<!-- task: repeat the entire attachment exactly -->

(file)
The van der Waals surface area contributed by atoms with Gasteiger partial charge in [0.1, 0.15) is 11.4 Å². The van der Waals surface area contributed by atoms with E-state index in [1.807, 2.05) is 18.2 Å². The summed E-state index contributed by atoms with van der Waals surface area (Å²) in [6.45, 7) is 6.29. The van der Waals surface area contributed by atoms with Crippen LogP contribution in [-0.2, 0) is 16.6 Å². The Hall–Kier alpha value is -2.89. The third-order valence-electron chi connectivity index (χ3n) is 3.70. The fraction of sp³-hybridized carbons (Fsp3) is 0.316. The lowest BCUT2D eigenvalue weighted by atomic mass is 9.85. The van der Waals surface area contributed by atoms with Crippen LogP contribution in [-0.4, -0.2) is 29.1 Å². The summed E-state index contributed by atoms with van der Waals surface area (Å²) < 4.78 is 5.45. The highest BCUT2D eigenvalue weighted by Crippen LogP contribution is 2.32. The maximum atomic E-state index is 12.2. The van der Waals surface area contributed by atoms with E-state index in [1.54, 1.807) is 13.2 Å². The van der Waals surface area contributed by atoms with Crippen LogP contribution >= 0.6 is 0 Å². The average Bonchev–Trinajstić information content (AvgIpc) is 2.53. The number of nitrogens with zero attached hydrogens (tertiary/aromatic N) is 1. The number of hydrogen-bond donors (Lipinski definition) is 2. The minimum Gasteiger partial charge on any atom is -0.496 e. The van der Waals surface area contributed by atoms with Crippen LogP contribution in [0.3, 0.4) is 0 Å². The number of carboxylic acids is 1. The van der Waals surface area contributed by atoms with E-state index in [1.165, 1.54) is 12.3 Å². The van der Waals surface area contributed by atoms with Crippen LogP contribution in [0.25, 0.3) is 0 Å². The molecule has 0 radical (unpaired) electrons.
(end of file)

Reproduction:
The van der Waals surface area contributed by atoms with Gasteiger partial charge in [0.1, 0.15) is 11.4 Å². The van der Waals surface area contributed by atoms with E-state index in [1.807, 2.05) is 18.2 Å². The summed E-state index contributed by atoms with van der Waals surface area (Å²) in [6.45, 7) is 6.29. The van der Waals surface area contributed by atoms with Crippen LogP contribution in [-0.2, 0) is 16.6 Å². The Hall–Kier alpha value is -2.89. The third-order valence-electron chi connectivity index (χ3n) is 3.70. The fraction of sp³-hybridized carbons (Fsp3) is 0.316. The lowest BCUT2D eigenvalue weighted by atomic mass is 9.85. The van der Waals surface area contributed by atoms with Crippen LogP contribution in [-0.4, -0.2) is 29.1 Å². The summed E-state index contributed by atoms with van der Waals surface area (Å²) < 4.78 is 5.45. The highest BCUT2D eigenvalue weighted by Crippen LogP contribution is 2.32. The maximum atomic E-state index is 12.2. The van der Waals surface area contributed by atoms with E-state index in [1.54, 1.807) is 13.2 Å². The van der Waals surface area contributed by atoms with Crippen LogP contribution >= 0.6 is 0 Å². The average Bonchev–Trinajstić information content (AvgIpc) is 2.53. The number of nitrogens with zero attached hydrogens (tertiary/aromatic N) is 1. The number of hydrogen-bond donors (Lipinski definition) is 2. The minimum Gasteiger partial charge on any atom is -0.496 e. The van der Waals surface area contributed by atoms with Crippen LogP contribution in [0.3, 0.4) is 0 Å². The number of carboxylic acids is 1. The van der Waals surface area contributed by atoms with E-state index in [1.165, 1.54) is 12.3 Å². The van der Waals surface area contributed by atoms with Crippen LogP contribution in [0.25, 0.3) is 0 Å². The molecule has 0 radical (unpaired) electrons.